A week ago, I wrote that I’d review some of the TV series I’ve been watching this summer. I’ll start with two good, and one bad. I won’t attempt to write about everything I’ve seen – I also watched Revenge seasons 1 through 3, but really, what could one say about it? (Not that this will stop from watching season 4 when it shows up in Netflix.) These three, though, are worthy of comment.
Les Revenants. This was the big winner of the group, and I’m only sorry it took me a while to watch it. Several friends recommended it highly, but the premise – zombies – put me off, even if they were returning to earth in a village in the French Alps, which certainly suggests a high degree of taste.
But really, saying Les Revenants is about zombies doesn’t begin to capture the nuances of the show, which – until almost the end of its eight-episode run – focused on capturing, with exquisite subtlety, the unmooring of an entire community, who are faced with the return of people they loved, but had never expected to see again. From the first shot, the look and feel of Les Revenants – beautiful but disquieting – had me in its grip. It can seem at first as though almost nothing is happening, yet you can’t look away. Everything about the show – writing, acting, and cinematography – is just terrific. (And OK,I’ll admit it – I think actor Pierre Perrier is just about the sexiest thing I’ve seen on TV in years.)
My only worry now is that season 2 (not yet screened, at least not in the U.S.) won’t – can’t, really – live up to the first one.
Rectify. Like Les Revenants, Rectify has short seasons (three so far, for a total of 22 episodes), and is built around a big, difficult premise – Daniel Holden, a still-young man (whose murder conviction 20 years ago – which carried a death sentence – has been vacated, leaving him to return to an uncertain future with the family who never expected to see him again, in the community that thinks he’s a killer.
Yet Rectify is also like Les Revenants in that God is in the details – in this case, through a nuanced look at the small details of life in a tiny Georgia town. Sometimes, the show is sadly funny; more often, it’s simply heartbreaking. But it’s almost always gripping, and superbly acted, especially by Aden Young as Daniel, who manages to be sympathetic and scary at the same time. There’s also fine supporting work by a number of actors – my favorites are Adelaide Clemmens, as the fragile wife of Daniel’s stepbrother, and J. Smith Cameron, as his mother – these two seem absolutely real.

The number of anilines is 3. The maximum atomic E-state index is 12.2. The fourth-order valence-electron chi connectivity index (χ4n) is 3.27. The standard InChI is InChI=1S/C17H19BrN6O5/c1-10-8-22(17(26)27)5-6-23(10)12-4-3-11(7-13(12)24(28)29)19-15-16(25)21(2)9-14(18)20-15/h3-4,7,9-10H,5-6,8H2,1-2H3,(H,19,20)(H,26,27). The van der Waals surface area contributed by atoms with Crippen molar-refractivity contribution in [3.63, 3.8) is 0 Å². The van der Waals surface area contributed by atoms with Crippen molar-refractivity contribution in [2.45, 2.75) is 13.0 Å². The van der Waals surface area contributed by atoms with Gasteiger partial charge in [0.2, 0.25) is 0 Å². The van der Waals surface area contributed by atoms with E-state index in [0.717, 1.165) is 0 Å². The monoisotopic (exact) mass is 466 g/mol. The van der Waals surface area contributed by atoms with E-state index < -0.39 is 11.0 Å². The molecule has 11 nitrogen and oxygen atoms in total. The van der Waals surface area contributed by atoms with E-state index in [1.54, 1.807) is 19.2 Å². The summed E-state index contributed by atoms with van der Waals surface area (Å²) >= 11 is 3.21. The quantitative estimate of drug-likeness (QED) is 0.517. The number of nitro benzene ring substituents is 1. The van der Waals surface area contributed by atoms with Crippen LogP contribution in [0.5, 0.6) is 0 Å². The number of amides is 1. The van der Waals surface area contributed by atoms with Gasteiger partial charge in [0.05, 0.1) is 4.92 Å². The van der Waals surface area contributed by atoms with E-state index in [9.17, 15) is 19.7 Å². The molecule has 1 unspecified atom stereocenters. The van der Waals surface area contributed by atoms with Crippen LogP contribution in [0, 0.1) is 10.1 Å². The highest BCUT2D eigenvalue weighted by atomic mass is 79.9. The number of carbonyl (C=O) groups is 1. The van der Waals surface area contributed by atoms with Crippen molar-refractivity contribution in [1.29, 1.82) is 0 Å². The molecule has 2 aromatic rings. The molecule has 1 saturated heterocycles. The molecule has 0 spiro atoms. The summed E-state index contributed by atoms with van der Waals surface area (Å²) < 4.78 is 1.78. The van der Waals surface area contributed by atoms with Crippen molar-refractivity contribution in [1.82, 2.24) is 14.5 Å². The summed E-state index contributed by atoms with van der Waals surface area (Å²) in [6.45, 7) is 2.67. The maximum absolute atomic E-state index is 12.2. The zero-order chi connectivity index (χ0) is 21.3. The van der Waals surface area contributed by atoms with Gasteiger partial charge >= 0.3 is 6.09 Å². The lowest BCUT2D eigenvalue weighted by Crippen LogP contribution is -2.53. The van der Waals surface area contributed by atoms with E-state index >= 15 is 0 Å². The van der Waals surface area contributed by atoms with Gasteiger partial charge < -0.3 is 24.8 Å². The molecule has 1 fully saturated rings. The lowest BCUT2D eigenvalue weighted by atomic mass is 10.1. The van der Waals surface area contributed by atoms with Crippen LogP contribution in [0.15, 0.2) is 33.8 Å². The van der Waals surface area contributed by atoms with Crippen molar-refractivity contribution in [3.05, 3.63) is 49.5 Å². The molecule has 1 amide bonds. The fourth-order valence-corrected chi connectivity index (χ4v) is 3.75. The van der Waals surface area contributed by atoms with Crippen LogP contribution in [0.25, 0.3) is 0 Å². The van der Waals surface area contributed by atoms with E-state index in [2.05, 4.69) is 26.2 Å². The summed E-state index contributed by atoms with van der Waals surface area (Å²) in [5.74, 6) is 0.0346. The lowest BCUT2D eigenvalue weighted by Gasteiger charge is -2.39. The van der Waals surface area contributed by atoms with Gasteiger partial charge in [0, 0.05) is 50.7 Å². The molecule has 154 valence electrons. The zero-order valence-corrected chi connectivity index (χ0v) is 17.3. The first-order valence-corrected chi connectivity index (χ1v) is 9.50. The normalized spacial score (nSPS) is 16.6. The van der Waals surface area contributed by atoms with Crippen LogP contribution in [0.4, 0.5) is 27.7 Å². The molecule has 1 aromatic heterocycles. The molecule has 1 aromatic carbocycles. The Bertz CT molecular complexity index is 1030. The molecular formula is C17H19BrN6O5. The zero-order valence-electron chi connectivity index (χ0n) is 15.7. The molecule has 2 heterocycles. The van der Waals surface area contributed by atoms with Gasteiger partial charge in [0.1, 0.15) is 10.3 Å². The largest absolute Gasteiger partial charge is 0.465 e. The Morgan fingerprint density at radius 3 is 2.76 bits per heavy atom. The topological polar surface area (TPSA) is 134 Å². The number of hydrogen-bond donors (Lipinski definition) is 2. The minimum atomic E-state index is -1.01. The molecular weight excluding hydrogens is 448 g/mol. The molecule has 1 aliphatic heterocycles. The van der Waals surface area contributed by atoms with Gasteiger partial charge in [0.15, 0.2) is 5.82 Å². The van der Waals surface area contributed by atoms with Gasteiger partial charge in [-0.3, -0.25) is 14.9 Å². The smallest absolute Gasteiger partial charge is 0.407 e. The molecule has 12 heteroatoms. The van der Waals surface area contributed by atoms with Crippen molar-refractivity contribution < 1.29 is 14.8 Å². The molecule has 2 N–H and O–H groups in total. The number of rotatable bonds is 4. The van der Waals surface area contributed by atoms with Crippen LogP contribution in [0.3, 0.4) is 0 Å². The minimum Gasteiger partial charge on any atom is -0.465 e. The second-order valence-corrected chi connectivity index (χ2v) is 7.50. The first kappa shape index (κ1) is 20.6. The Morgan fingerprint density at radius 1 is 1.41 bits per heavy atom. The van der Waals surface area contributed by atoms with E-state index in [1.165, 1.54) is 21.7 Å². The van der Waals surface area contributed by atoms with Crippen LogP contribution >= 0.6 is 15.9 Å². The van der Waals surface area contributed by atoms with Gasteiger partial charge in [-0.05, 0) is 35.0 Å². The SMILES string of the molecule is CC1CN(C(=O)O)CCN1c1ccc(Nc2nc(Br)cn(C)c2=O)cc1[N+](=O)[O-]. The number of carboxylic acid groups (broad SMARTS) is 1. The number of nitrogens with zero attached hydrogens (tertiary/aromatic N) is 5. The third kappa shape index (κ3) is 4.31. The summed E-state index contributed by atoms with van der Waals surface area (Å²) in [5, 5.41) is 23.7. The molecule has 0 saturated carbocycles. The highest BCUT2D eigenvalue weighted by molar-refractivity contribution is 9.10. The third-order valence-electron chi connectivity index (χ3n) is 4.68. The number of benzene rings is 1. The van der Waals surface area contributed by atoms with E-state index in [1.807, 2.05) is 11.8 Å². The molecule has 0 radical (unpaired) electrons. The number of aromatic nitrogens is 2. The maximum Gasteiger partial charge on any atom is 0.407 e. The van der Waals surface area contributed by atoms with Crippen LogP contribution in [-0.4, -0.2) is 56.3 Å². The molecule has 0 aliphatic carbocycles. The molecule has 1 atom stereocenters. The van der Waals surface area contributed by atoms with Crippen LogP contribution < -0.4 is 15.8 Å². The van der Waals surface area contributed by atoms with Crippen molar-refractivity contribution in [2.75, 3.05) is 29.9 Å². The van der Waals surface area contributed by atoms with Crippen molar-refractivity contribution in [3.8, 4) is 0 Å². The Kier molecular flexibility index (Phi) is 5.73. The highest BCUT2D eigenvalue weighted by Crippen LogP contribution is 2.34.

Empire. This pulpy soap opera practically defines “guilty pleasure” – the next morning, you may not be able to look at yourself in the mirror, but it’s hard not to have fun while you’re watching the ludicrously over-the-top antics of music moguls Lucious and Cookie Lyon. The basic idea – Dynasty reimagined as a Black family hip-hop industry – is inspired, the look of the show is first rate, and if the plotting and dialogue lack substance…. well, nobody is watching Empire for credibility.
The real (and surprising) problem with the show is that there are only a few actors who give professional-calibre performances – mostly Terrence Howard and Taraji P. Henson as the senior Lyonses (but I’ll put in a good word, too, for Damon Gupton, in a smaller recurring role as a detective). I’m frankly appalled that Howard, an unrepentant domestic abuser, is not only not in jail, but is gainfully employed – but I can see why creators Lee Daniels and Danny Strong hired him. Howard has the unctuous charm of a snake oil salesman. Henson, who throws herself into the fray with an awesome mix of energy, bite, and even a humorous wink at the silliness of her material, is just great.
But the younger generation – and they are hugely important here, since Empire is very much in the Dynasty mold – are a total loss. Maybe you could find a blander, less charismatic group of actors, but you’d have to look hard. Nor have the high-profile guest stars brought anything worthwhile to the party – I don’t know what Courtney Love thinks she’s doing, but it’s a train wreck disguised as a performance.
Don’t get me wrong – I still think Empire is entertaining, and I plan to continue with season 2. But there’s an awful lot here that rests on Taraj P. Henson’s leopard skin-clad shoulders. I hope Daniels and Strong gave her a hefty bonus – she’s earned it!